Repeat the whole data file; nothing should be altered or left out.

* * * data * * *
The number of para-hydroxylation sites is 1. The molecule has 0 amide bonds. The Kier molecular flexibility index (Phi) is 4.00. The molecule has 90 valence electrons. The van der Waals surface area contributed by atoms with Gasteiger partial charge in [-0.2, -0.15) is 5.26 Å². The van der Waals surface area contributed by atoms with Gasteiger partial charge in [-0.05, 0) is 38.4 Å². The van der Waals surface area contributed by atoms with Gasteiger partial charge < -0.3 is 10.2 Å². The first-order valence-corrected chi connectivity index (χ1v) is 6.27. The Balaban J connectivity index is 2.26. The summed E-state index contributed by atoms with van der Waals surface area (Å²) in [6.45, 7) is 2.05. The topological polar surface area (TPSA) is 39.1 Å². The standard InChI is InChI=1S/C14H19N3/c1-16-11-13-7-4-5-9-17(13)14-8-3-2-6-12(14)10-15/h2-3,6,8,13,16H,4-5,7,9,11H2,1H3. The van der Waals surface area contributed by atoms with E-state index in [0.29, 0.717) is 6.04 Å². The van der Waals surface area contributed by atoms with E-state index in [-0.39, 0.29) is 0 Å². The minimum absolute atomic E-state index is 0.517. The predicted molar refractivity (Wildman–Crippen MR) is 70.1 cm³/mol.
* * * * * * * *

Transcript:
The number of para-hydroxylation sites is 1. The molecule has 0 amide bonds. The Kier molecular flexibility index (Phi) is 4.00. The molecule has 90 valence electrons. The van der Waals surface area contributed by atoms with Gasteiger partial charge in [-0.2, -0.15) is 5.26 Å². The van der Waals surface area contributed by atoms with Gasteiger partial charge in [-0.05, 0) is 38.4 Å². The van der Waals surface area contributed by atoms with Gasteiger partial charge < -0.3 is 10.2 Å². The first-order valence-corrected chi connectivity index (χ1v) is 6.27. The Balaban J connectivity index is 2.26. The summed E-state index contributed by atoms with van der Waals surface area (Å²) in [6.45, 7) is 2.05. The topological polar surface area (TPSA) is 39.1 Å². The standard InChI is InChI=1S/C14H19N3/c1-16-11-13-7-4-5-9-17(13)14-8-3-2-6-12(14)10-15/h2-3,6,8,13,16H,4-5,7,9,11H2,1H3. The van der Waals surface area contributed by atoms with E-state index in [0.29, 0.717) is 6.04 Å². The van der Waals surface area contributed by atoms with E-state index in [-0.39, 0.29) is 0 Å². The minimum absolute atomic E-state index is 0.517. The predicted molar refractivity (Wildman–Crippen MR) is 70.1 cm³/mol.